Residential Capital LLC, one of Ally Bank’s mortgage-lending units is struggling and — according to the Wall Street Journal — is in danger of bankruptcy.
Although the company has not made final decisions on the apparent struggles of ResCap, there have been individuals “familiar to the situation” who have spoken with the Wall Street Journal.
ResCap Reports Major Losses
Ally Financial has three divisions when it comes to mortgage operations; ResCap, ResMore Trust, and Ally’s own mortgage operations. This bankruptcy filing would look extremely bad for Ally because of the $17 billion awarded in bailout aid.
Ally Financial’s IPO Filings and financial reports make it very clear that something needs to change in the institutions relationship with ResCap. In just the past two quarters ResCap has reported a loss of $555 million with a projected $2.3 billion of debt scheduled for the next two years.
Bankruptcy: The Options
Bankruptcy has not been officially decided for the mortgage-lending unit, but there needs to be a change. Ally Financial has turned to law firm Kirkland & Ellis and investment bank Evercore Partners Inc. on a potential restructure to ResCap.
Ally may also explore the option of trying for a strategic bankruptcy which would limit exposure to ResCap allowing for an easier road to public offerings of its shares. Or, Ally Bank could just cut all ties with ResCap, forcing the lender to file bankruptcy.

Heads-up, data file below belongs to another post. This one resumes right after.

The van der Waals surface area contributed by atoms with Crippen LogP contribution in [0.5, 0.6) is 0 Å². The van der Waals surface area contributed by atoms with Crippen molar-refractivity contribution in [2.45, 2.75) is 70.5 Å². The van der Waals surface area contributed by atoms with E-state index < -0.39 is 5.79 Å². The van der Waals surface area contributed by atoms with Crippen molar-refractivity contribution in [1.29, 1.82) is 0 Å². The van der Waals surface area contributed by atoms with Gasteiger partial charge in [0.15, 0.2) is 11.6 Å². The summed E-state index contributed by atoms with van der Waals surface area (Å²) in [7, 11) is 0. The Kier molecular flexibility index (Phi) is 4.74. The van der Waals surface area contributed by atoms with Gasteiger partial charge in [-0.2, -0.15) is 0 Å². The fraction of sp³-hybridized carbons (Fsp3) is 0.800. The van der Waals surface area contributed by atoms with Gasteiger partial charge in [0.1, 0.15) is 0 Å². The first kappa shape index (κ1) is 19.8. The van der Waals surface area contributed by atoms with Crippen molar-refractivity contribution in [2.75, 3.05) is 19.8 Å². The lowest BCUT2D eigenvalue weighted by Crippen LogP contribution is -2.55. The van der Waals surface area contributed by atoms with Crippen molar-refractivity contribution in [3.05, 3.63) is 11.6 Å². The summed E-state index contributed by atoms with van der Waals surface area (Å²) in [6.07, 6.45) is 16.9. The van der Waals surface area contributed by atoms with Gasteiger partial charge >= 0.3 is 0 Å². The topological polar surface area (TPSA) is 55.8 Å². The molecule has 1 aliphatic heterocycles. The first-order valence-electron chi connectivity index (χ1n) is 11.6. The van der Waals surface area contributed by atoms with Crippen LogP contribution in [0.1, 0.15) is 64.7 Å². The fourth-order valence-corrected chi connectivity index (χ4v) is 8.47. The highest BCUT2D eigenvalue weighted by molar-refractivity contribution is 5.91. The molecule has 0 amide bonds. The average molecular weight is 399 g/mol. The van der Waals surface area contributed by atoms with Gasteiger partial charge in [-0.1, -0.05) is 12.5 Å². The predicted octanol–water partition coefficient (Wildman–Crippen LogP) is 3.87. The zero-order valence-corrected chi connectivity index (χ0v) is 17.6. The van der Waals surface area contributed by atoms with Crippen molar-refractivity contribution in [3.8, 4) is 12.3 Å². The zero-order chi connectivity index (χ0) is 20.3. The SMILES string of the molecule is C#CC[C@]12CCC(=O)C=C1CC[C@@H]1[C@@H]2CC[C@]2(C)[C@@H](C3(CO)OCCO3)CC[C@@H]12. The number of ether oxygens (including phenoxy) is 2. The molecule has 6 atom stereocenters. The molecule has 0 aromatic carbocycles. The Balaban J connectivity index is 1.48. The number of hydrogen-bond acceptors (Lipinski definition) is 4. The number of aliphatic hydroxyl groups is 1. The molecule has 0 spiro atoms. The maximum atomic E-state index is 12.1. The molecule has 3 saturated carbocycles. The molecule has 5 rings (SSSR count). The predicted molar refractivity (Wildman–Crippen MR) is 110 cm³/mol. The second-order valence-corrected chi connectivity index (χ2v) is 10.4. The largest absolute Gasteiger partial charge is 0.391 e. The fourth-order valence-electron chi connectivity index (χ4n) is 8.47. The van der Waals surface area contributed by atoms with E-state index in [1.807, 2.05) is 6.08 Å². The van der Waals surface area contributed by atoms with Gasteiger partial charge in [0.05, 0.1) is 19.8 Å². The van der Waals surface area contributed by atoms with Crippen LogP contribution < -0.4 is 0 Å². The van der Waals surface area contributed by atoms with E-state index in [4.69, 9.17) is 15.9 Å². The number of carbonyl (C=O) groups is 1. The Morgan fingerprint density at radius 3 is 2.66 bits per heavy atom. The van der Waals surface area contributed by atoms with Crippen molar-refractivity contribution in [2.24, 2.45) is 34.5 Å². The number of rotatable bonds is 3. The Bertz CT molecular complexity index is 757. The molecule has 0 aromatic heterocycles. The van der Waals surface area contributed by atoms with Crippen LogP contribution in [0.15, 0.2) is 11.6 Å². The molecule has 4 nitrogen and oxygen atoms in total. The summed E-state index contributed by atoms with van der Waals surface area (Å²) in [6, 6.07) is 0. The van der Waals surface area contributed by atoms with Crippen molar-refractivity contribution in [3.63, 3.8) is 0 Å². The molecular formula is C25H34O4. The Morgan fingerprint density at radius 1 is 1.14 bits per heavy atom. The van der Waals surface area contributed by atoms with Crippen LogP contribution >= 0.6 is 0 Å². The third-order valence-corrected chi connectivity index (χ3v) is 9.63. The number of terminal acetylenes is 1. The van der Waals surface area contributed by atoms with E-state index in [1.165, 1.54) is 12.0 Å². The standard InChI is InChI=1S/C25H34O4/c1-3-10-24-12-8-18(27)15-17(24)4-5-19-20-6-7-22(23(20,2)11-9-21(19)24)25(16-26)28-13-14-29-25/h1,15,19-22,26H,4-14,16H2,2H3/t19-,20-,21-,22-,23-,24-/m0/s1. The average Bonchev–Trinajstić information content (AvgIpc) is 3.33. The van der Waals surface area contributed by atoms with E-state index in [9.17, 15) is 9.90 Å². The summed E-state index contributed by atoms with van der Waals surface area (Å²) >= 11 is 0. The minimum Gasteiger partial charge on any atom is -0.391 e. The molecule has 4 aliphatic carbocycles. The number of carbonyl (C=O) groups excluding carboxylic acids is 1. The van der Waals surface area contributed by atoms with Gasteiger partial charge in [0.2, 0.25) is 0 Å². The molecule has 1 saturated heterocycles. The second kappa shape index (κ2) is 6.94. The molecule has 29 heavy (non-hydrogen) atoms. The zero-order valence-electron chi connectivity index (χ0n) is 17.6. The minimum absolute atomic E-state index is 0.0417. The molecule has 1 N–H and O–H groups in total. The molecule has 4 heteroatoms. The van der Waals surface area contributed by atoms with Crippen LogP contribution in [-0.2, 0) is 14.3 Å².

Ally Financial’s Reputation at Stake
When phrases such as “posted loses” and “bankruptcy filings” are being tossed around it would seem like public image would be low on the priority list. This is in fact the opposite, as Ally’s struggling mortgage unit launches the company into the public eye it is crucial that they maintain consumer confidence in the brand.
Take Bank of America® (NYSE: BAC), for example. When rumors of struggles within Countrywide Financial — a mortgage subsidiary of Bank of America® — surfaced, Bank of America® experienced a share price decline. In the end the bank decided not to go with bankruptcy and instead took an $8.5 billion settlement currently waiting on court approval.
People are concerned with the welfare of these large institutions’ subsidiaries because a parent company that cannot keep subdivisions operating smoothly demonstrates a lack of business savvy.